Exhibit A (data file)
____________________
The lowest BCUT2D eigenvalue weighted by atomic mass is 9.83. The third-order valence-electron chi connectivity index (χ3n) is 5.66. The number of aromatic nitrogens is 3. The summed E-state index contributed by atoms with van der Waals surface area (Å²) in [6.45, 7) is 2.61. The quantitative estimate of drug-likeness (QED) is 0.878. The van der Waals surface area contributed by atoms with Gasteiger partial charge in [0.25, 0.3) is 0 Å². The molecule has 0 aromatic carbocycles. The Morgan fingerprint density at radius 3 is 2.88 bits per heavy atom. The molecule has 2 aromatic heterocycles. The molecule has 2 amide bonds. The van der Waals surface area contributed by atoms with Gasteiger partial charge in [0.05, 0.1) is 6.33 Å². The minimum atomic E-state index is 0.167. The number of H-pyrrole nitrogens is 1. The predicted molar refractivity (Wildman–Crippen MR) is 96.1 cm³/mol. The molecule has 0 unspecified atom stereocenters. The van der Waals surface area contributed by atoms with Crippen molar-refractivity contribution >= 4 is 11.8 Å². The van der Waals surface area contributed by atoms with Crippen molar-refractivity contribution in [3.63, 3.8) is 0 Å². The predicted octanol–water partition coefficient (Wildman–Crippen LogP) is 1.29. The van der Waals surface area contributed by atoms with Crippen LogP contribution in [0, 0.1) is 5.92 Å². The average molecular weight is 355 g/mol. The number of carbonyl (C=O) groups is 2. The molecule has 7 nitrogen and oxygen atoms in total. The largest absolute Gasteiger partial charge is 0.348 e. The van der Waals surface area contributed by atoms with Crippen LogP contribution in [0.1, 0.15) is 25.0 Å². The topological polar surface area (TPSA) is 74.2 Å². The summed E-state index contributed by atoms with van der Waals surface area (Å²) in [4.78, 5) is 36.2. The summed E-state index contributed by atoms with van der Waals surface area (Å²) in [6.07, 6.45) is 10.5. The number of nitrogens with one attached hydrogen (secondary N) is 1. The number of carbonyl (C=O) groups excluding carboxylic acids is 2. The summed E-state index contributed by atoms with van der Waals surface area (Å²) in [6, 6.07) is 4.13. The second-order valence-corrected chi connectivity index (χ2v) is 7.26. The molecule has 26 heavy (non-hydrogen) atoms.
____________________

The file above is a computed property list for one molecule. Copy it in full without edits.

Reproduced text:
The lowest BCUT2D eigenvalue weighted by atomic mass is 9.83. The third-order valence-electron chi connectivity index (χ3n) is 5.66. The number of aromatic nitrogens is 3. The summed E-state index contributed by atoms with van der Waals surface area (Å²) in [6.45, 7) is 2.61. The quantitative estimate of drug-likeness (QED) is 0.878. The van der Waals surface area contributed by atoms with Gasteiger partial charge in [0.25, 0.3) is 0 Å². The molecule has 0 aromatic carbocycles. The Morgan fingerprint density at radius 3 is 2.88 bits per heavy atom. The molecule has 2 aromatic heterocycles. The molecule has 2 amide bonds. The van der Waals surface area contributed by atoms with Gasteiger partial charge in [0.05, 0.1) is 6.33 Å². The minimum atomic E-state index is 0.167. The number of H-pyrrole nitrogens is 1. The predicted molar refractivity (Wildman–Crippen MR) is 96.1 cm³/mol. The molecule has 0 unspecified atom stereocenters. The van der Waals surface area contributed by atoms with Crippen molar-refractivity contribution >= 4 is 11.8 Å². The van der Waals surface area contributed by atoms with Crippen molar-refractivity contribution in [3.63, 3.8) is 0 Å². The predicted octanol–water partition coefficient (Wildman–Crippen LogP) is 1.29. The van der Waals surface area contributed by atoms with Crippen LogP contribution in [0, 0.1) is 5.92 Å². The average molecular weight is 355 g/mol. The number of carbonyl (C=O) groups is 2. The molecule has 7 nitrogen and oxygen atoms in total. The largest absolute Gasteiger partial charge is 0.348 e. The van der Waals surface area contributed by atoms with Crippen LogP contribution in [0.1, 0.15) is 25.0 Å². The topological polar surface area (TPSA) is 74.2 Å². The summed E-state index contributed by atoms with van der Waals surface area (Å²) in [4.78, 5) is 36.2. The summed E-state index contributed by atoms with van der Waals surface area (Å²) in [6.07, 6.45) is 10.5. The number of nitrogens with one attached hydrogen (secondary N) is 1. The number of carbonyl (C=O) groups excluding carboxylic acids is 2. The summed E-state index contributed by atoms with van der Waals surface area (Å²) in [6, 6.07) is 4.13. The second-order valence-corrected chi connectivity index (χ2v) is 7.26. The molecule has 26 heavy (non-hydrogen) atoms.